It is Possible to Be Better
Filaree – A Flower Remedy for Melvin Udall*

An Archetypal character study by Rosângela Teixeira

*character played by Jack Nicholson in the movie “As Good As It Gets,” Columbia TriStar Pictures


picture of a red-stemmed filaree flower

Flower in the crannied wall,
I pluck you out of the crannies,
I hold you here, root and all, in my hand,
Little flower- but if I could understand
What you are, root and all, and all in all,  
I should know what God and man is.

Flor, na parede com fendas,
Eu te arranco das fendas,
Seguro-te, aqui, com raiz e tudo, em minha mão,
Pequena flor, mas se pudesse compreender
O que és, com raiz e tudo, e tudo em tudo,
Eu conheceria o que Deus ehomem são

— By Alfred, Lord Tennyson (1809 -1892)

According to Patricia Kaminski and Richard Katz1, Filaree is the flower essence indicated for people who spend a great part of their time and psychic energy on minor problems and worries. Filaree is indicated when a person needs to make a fundamental change in their perspective by giving appropriate proportions and dimensions to problems of daily life. According to Cláudia Stern², Filaree alleviates excessive preoccupation with daily problems, and must be used for meticulousness, obsessive-compulsive behaviors and tense people who fixate on everything. It is also used for persons who perform compulsive rituals. Filaree could be considered the most adequate flower essence to work with the Obsessive-Compulsive Disorder (OCD).

Cinema is an excellent therapeutic resource and can have a great transforming power to the extent that it establishes a “dialogue” within our collective unconscious; cinema is full of myths and symbols which are part of humankind’s psyche. Fiction is capable of skillfully showing us the forces and weaknesses of the human soul and the disastrous consequences of an exalted imagination. As it has been said: art mirrors life...
Utilizing this power, the movie industry gave us a “face” for Obsessive-Compulsive Disorder in the movie “As Good As It Gets” (1997), directed by James L. Brooks, screenplay by Mark Andrus, with outstanding acting by Jack Nickolson, Helen Hunt, Greg Kinnear, Cuba Gooding Jr., Skeet Ulrich, Shirley Knight, Yeardley Smith, Harold Ramis and the little dog, Verdell. It won three Oscars and three Golden Globe Awards.
The movie presents the story of Melvin Udall (Jack Nicholson), an extremely successful writer, loved by women for the way he writes about the world of women, but who is averse to all living creatures. Nicholson brings to life an unbearable being who never thinks twice before offending someone, and who also suffers from Obsessive-Compulsive disorder (OCD). However, through Nicholson’s artistic talent, this character becomes adorable, and as incredible as it may seem, after all the terrible things he does, he ends up turning into a nicer and funnier character to the public’s eyes. James Brooks thought it was better to give a more comical view of the disorder instead of diving into the huge suffering that these people experience in their lives. This approach becomes clearer as the movie develops, and the viewer enjoys a mixture of ridiculous, tragic, comic and desperate moments, all at the same time.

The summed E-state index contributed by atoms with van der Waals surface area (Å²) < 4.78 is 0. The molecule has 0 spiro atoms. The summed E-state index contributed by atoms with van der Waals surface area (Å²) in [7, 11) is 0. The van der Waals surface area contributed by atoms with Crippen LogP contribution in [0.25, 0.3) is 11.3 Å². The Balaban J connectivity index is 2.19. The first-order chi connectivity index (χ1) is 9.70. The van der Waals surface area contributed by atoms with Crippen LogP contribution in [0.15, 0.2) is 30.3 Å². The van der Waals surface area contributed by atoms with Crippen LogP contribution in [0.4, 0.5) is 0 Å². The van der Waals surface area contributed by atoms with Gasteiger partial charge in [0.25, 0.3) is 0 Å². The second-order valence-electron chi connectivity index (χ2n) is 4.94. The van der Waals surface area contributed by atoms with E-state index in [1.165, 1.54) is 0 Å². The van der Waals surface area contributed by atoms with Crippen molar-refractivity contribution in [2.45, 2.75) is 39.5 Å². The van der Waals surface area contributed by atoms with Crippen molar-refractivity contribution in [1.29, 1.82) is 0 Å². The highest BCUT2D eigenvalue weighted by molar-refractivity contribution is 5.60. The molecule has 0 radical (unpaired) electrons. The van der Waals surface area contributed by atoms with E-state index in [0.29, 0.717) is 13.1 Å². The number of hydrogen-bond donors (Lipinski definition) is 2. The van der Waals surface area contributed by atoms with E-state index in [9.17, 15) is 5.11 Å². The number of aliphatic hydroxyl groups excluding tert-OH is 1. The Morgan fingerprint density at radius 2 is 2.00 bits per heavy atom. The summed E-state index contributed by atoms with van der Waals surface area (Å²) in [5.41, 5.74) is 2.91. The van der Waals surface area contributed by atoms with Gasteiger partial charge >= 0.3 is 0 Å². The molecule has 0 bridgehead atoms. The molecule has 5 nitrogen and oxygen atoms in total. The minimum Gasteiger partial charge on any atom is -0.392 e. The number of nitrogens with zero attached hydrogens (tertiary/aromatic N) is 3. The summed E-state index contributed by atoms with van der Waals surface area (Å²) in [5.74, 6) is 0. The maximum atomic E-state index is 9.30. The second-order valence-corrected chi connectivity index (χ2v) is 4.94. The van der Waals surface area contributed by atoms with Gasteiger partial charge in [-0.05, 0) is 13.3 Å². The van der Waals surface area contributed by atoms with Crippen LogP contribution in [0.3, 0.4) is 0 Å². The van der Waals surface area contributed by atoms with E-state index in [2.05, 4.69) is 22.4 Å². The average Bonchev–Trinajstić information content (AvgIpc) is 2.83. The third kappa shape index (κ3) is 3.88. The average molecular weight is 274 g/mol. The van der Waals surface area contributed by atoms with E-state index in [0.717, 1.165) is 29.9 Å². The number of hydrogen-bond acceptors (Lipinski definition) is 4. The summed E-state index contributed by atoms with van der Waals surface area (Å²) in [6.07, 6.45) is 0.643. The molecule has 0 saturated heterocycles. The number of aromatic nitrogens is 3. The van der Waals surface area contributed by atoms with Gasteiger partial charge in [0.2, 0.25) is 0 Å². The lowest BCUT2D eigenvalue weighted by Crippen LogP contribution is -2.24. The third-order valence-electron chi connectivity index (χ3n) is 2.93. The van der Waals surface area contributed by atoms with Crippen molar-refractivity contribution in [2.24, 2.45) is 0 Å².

In ever-hectic New York City, Melvin spends a great part of his day at home writing and living in a world the size of his bedroom. He only goes out to have lunch at the same restaurant, where he takes his own sterilized silverware and where he demands to be served by the same waitress, Carol Connelly (Helen Hunt), whose 9-year-old son has chronic asthma. In addition, he interacts with his neighbor, Simon Bishop (Kinnear), a gay painter who has a little dog (Verdell, great acting).

Centered on these four characters, Markus Andrus’ and James Brooks’ screenplay develops in an involving and funny manner, despite the drama and the sensitive issues that the story portrays: Carol and her child’s disease, the relationship between Simon and his parents, and Melvin’s behavior and his prejudices.

However, the movie “As Good As It Gets” is much more than a well-written screenplay. It wasn’t necessarily a great effort on Nicholson’s part to establish the focus of the movie: Melvin’s Obsessive-Compulsive Disorder, which makes the viewer enjoy each one of the details of his obsession.
During the first scenes of the movie, the character is presented as someone who is manic and has many obsessions. The classic OCD symptoms are well-characterized and evident throughout the movie, not only in the compulsive aspect, but in the repetitive behavior, cleaning rituals, restrictions, fear of contamination, need for symmetry, organization, exactness, and obsession. He is able to ruminate on the same idea for hours and the need he has to be precise with information or attribution of value, makes him act rudely toward others.